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Surprise of a lifetime

You could probably say that the ‘surprise of a lifetime’ would be something that would be the biggest thing to surprise you in your entire life. I think that’s what’s happened to me.

I discovered during the week that I suffer from passive aggression:

People with this disorder resent responsibility and show it through their behaviors rather than by open expression of their feelings. Procrastination, inefficiency, and forgetfulness are behaviors commonly used to avoid doing what they need to do or have been told by others must be done.

A person with this disorder may appear to comply with another’s wishes — may even demonstrate enthusiasm for them — but the requested action is either performed too late to be helpful, performed in a way that is useless, or otherwise sabotaged to express anger the person cannot relate verbally.

That’s me.

You might be wondering what the big deal is. Well, this is why:

Some of the common signs of passive-aggressive personality disorder include:

  • Procrastination
  • Intentional inefficiency
  • Avoiding responsibility by claiming forgetfulness
  • Complaining
  • Blaming others
  • Resentment
  • Sullenness
  • Fear of authority
  • Resistance to suggestions from others
  • Unexpressed anger or hostility

All of those signs are within me. And they’ve been within me all my life, ever since I was a child.

The common theme amongst passive aggressives seems to be that during childhood they were not allowed to express their feelings, and any feelings that they did express were ignored, rejected or resulted in being punished for. As a result, they learnt to fight back in subtle ways, agreeing to do what they were told but then never getting around to it.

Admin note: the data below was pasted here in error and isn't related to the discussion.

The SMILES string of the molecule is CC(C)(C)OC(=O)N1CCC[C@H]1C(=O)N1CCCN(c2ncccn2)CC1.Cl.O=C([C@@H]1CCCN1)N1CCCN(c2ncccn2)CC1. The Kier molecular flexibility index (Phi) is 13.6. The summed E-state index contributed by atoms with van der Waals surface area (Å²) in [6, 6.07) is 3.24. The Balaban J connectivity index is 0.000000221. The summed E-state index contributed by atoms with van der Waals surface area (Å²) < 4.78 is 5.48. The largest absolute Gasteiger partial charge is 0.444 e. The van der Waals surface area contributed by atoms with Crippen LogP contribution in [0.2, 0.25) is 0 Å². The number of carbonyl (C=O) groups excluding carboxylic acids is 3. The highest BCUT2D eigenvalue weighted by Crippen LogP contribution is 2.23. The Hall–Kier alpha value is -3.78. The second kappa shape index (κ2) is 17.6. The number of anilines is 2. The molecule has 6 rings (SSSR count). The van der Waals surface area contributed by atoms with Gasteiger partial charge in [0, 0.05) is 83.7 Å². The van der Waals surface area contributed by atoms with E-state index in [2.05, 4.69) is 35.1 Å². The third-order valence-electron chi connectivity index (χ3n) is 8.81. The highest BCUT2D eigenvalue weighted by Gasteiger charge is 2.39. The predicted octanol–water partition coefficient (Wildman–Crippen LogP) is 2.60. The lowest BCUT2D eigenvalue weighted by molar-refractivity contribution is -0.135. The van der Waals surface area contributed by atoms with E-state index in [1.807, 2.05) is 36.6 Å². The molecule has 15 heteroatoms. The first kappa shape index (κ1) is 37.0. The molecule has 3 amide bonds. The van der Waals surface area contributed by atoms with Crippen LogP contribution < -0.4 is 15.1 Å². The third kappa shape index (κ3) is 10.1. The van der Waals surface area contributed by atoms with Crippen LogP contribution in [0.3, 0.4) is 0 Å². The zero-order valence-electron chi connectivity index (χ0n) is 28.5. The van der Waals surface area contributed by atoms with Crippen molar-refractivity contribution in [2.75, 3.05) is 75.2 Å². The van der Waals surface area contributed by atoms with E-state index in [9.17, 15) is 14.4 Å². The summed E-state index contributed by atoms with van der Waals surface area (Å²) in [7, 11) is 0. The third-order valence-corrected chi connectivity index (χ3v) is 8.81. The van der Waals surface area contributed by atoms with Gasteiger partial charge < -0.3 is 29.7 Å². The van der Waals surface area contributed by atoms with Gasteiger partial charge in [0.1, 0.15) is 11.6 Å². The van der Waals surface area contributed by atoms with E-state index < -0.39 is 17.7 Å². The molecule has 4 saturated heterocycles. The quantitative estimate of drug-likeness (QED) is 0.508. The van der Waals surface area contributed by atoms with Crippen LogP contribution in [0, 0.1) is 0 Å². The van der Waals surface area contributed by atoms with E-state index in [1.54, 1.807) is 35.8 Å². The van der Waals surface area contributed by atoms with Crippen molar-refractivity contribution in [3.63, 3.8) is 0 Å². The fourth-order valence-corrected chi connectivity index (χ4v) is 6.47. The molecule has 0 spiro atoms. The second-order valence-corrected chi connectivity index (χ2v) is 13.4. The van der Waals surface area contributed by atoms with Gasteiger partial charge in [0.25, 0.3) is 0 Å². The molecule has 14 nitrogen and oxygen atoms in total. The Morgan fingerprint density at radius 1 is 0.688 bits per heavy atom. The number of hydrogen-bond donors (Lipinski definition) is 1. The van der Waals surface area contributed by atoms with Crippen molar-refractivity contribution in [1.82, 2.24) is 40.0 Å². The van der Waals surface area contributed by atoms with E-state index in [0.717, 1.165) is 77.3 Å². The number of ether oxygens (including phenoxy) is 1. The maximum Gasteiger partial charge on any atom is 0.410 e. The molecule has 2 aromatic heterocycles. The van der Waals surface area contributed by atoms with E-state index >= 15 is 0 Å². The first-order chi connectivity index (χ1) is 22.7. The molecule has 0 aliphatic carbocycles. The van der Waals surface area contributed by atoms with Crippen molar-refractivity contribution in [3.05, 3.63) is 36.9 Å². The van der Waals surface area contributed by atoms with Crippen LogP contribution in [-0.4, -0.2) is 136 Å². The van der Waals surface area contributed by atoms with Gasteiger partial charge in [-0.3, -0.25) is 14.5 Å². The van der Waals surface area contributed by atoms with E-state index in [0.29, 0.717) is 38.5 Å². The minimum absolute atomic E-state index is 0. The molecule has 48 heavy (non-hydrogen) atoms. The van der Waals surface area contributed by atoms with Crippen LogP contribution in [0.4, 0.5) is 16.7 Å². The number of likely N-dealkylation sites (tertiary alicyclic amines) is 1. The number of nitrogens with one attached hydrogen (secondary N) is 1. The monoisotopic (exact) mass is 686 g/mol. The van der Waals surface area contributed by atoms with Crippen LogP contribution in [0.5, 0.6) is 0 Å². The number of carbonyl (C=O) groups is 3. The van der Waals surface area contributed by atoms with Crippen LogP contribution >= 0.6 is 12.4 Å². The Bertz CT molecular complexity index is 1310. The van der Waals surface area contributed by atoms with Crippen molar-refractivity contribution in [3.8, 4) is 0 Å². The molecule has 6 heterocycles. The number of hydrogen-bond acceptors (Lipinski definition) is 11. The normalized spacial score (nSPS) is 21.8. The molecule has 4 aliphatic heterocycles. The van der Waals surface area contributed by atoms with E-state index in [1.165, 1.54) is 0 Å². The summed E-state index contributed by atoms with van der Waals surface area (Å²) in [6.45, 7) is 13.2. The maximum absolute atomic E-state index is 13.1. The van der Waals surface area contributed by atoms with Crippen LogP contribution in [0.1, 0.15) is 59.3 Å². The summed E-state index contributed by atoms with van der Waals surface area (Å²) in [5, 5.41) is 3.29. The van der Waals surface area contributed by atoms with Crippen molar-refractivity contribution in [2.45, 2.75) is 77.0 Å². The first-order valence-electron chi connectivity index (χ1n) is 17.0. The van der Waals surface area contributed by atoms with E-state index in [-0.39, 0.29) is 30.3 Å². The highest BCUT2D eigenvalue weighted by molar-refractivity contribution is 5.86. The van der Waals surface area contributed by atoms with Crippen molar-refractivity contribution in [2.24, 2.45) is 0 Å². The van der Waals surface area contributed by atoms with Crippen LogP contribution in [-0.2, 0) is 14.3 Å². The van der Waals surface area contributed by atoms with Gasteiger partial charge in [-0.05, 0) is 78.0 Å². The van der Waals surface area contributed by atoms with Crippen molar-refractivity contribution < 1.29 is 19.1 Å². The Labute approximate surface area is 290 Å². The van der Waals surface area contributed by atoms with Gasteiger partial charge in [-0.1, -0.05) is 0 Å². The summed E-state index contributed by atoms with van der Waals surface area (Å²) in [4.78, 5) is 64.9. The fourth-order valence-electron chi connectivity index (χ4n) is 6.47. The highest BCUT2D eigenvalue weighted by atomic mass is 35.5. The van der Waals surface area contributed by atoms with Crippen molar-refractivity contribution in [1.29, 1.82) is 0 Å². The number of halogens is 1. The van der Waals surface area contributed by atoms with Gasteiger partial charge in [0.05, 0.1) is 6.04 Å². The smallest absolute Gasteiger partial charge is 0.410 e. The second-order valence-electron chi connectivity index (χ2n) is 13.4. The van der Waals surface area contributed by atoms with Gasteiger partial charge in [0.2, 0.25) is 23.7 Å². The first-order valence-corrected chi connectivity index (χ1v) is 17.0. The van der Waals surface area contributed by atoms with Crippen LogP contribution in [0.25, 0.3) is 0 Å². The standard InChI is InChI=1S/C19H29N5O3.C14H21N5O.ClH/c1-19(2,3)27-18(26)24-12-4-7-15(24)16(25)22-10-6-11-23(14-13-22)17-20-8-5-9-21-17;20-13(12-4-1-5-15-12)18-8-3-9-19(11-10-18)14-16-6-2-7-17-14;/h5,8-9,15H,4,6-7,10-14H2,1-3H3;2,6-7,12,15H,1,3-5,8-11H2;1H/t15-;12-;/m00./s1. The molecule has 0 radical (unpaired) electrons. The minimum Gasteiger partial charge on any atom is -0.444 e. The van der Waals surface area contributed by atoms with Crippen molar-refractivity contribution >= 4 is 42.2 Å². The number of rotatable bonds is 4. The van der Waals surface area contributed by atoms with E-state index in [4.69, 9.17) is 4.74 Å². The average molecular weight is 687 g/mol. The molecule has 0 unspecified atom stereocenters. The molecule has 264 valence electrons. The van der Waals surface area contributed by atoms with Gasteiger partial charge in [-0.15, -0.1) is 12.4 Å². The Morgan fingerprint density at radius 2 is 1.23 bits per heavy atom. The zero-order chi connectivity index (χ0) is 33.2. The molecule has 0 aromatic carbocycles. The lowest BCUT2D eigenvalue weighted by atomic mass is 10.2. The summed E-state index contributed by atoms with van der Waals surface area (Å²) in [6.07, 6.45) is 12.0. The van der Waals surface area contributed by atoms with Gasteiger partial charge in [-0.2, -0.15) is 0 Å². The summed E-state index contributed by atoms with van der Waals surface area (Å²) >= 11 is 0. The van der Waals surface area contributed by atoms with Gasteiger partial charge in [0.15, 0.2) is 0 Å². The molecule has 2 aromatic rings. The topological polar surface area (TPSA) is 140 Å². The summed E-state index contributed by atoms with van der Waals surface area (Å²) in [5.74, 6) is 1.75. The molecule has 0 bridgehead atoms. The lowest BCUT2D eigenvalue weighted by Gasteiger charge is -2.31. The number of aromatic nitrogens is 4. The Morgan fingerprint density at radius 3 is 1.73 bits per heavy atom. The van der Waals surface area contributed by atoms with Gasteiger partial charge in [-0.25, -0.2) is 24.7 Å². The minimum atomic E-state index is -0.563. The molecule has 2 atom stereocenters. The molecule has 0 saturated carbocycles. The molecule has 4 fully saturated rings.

His anger grows but he cannot express it so it becomes submerged and is expressed in an unconscious ‘You can’t tell me what to do.’ He is not allowed to get his way by direct confrontation and competition so he learns to displace his anger through resistance. He learns to use charm, stubbornness, resistance and withdrawal to protect himself in power struggles. He rebels by becoming moody, being an underachiever or developing behavior problems. His self protectiveness and duplicity from the squelched anger and hostility becomes a habit that he plays out with other women he meets. He desperately seeks a woman to meet his needs of being accepted for who he is, but puts her off with small, continual acts of rebellion. He replays the distancing drama of his original family in the relationship.

This is what I’ve been doing all my life, and which I’ve only just realised now.

It’s naturally had an effect on my relationship with Deidre.

The biggest irritant in being with a passive aggressive man is that he doesn’t follow through on his agreements and promises. He dodges responsibility while insisting he’s pulling his weight. He procrastinates, takes on big projects but doesn’t finish them then feels put upon or hostile if someone else tries to finish it. He often ignores reality as to his irresponsibility and withdrawal. He denies evidence, distorts, minimalizes or lies to make his version of reality seem logical.

What does one do when one learns that everything they’ve been doing in life has been to sabotage themselves, their partners, and anyone around them that means something to them?

One goes into something resembling shock.

Now I don’t know what I want any more, because I can see that what I’ve wanted in the past has often been to sabotage or to rebel against what someone else wants. Or even against what I want.